With our ever-connected world where we’re checking work emails around the clock, constantly scrolling on social media sites or swiping on dating apps, along with our packed-to-the-brim schedules, we’ve forgotten how to just be rather than always be doing. This article is slightly out of the norm for what I usually include in the Digital Digest, but in the buzz of our digital lives, we need to stop, take a breath and ask ourselves: When did we forget we are human beings, not human doings?

 

 

Digital Digest: Influencer Marketing Trends, the real purpose of Facebook’s new emojis and more

Con/Text Digital Digest: It’s like Reader’s Digest, except shorter, more cutting edge, significantly hipper…and, you won’t find it in your grandmother’s bathroom.

Influencer

Forbes starts its own influencer network

I’m currently working on a blog on influencer marketing that I’ll publish soon, but I wanted to go ahead and share this news because of the possible trend shift it represents in native and influencer marketing. You may be aware of existing influencer marketing companies like TapInfluence that build relationships with influential individuals (usually social media personalities) so brands and agencies can easily connect with them (for a price, of course) to get their message in front of their campaign’s target audience.

Forbes is launching their own influencer network strictly for their publications (online and print) that shifts this model in a couple ways. One, instead of a random popular YouTuber or blogger, their influencers are journalists, academics and topic experts (like in cloud computing or monetary policy). Two, the native content lives on their channels alone. That fact is significant because it means they may no longer host content from other native ad platforms (like Outbrain). Though it might be a long time before a critical mass of sites/publications move to this model, it is an interesting development both for native content as well as how publications can create another income stream for themselves. Read more about BrandVoice Premium in this Wall Street Journal article.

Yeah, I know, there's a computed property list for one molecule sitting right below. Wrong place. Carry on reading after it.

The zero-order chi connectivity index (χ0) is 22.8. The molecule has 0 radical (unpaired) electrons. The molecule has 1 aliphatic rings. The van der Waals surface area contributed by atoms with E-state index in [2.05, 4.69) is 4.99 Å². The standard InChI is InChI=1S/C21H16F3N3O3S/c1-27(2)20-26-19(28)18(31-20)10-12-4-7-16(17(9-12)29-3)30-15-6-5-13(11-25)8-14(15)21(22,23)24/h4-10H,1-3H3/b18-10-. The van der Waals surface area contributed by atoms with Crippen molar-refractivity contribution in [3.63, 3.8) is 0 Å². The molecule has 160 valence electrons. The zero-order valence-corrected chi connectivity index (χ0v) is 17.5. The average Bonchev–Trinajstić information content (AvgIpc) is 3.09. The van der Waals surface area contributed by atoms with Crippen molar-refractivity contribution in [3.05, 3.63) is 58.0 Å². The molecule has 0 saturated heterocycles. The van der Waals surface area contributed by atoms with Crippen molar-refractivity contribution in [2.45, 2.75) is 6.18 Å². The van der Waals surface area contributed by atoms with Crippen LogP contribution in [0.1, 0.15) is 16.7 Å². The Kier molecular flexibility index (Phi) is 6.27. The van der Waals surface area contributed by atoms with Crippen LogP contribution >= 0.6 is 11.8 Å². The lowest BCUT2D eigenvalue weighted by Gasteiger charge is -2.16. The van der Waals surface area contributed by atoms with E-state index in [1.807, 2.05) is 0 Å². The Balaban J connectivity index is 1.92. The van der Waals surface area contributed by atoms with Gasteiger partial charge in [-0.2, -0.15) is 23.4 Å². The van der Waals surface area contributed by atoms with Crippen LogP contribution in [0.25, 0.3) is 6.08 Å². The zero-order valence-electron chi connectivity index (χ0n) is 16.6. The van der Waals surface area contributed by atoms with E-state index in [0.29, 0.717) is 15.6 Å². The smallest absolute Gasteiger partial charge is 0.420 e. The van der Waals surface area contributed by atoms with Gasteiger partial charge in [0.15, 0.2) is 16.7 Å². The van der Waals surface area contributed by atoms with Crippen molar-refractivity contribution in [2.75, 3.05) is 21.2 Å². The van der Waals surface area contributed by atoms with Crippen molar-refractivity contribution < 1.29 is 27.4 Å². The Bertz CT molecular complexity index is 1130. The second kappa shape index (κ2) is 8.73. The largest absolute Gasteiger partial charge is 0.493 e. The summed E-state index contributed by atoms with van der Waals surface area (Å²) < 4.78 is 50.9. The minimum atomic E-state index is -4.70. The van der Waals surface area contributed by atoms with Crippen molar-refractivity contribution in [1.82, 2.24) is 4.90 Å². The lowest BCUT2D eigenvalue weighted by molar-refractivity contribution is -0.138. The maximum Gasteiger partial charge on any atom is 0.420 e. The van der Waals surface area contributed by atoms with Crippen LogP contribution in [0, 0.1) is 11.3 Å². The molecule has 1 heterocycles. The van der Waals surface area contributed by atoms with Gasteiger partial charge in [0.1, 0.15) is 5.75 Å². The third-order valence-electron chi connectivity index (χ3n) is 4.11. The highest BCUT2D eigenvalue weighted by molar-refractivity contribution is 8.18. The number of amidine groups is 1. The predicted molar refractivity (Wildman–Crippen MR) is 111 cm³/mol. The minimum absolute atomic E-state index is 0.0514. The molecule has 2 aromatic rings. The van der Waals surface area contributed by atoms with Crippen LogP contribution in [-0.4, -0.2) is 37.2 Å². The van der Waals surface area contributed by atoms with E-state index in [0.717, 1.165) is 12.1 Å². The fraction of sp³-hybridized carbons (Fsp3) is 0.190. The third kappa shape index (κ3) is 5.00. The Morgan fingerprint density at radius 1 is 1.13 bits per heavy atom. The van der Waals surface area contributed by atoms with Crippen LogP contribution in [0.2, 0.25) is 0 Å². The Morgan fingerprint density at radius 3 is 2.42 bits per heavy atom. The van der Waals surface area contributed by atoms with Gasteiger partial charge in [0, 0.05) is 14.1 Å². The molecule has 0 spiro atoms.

The REAL reason FB added emoji reactions beyond Like

Long story short: the more Facebook knows about what mood you’re in or what emotional response you have to certain types of posts from friends and brands, they can learn how to get their hooks deeper into you and keep you on the platform for longer stretches of time. Learn more.

Some brands going all-in on election year

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“A survey by the Global Strategy Group last year found that corporations that were seen as politically involved or attuned were viewed favorably — no matter which side of the aisle they were on.” Definitely a potentially dangerous strategy, but it can be executed effectively with the right mix of humor/cynicism. Of course, Neflix’s House of Cards is the clear winner here.

And your bonus prize of the week

From my favorite fake clickbait Facebook page…

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Digital Digest: Twitter’s new algorithm, the new dynamics of PR and more

It’s like Reader’s Digest, except shorter, more cutting edge, significantly hipper…and, you won’t find it in your grandmother’s bathroom.

Image: Brittany Herbert/Mashable

Image: Brittany Herbert/Mashable

Twitter’s timeline goes algorithmic
Facebook has notoriously used complex algorithms to decide who and what you see in your Facebook News Feed – from friend posts to updates from that band you Liked two years ago (hint: you’ll never see that band’s posts unless they pay for it). Users can now opt in to see what Twitter thinks is “the best” at the top of their timelines. This change complements the platform’s First View ads, which stay at the top of Twitter feeds for 24 hours. Learn more

Are you a content marketing curmudgeon?
Well, if you have any blog you like reading or enjoy taking those “What Harry Potter Character Are You?” quizzes, then you shouldn’t be. You can also tweet at me, and I’ll give you a thousand reasons you should be totally jazzed about content marketing. Or you could read this article by a guy who was very against content marketing until he saw the light. Read it here.

Using Content to Battle Big Brother
Apple takes a strong stance in an essay explaining their refusal to build a back door into iPhones for the FBI as doing so would compromise the current and future privacy of all iPhone users. And the way Apple spreads that message illustrates the new dynamics of PR: they published directly to the public without the need to go through any news media outlets. Read more about that and read Tim Cook’s essay.

And your bonus prize of the week:

Tim Cook took a blurry photo at the Super Bowl and got seriously trolled for it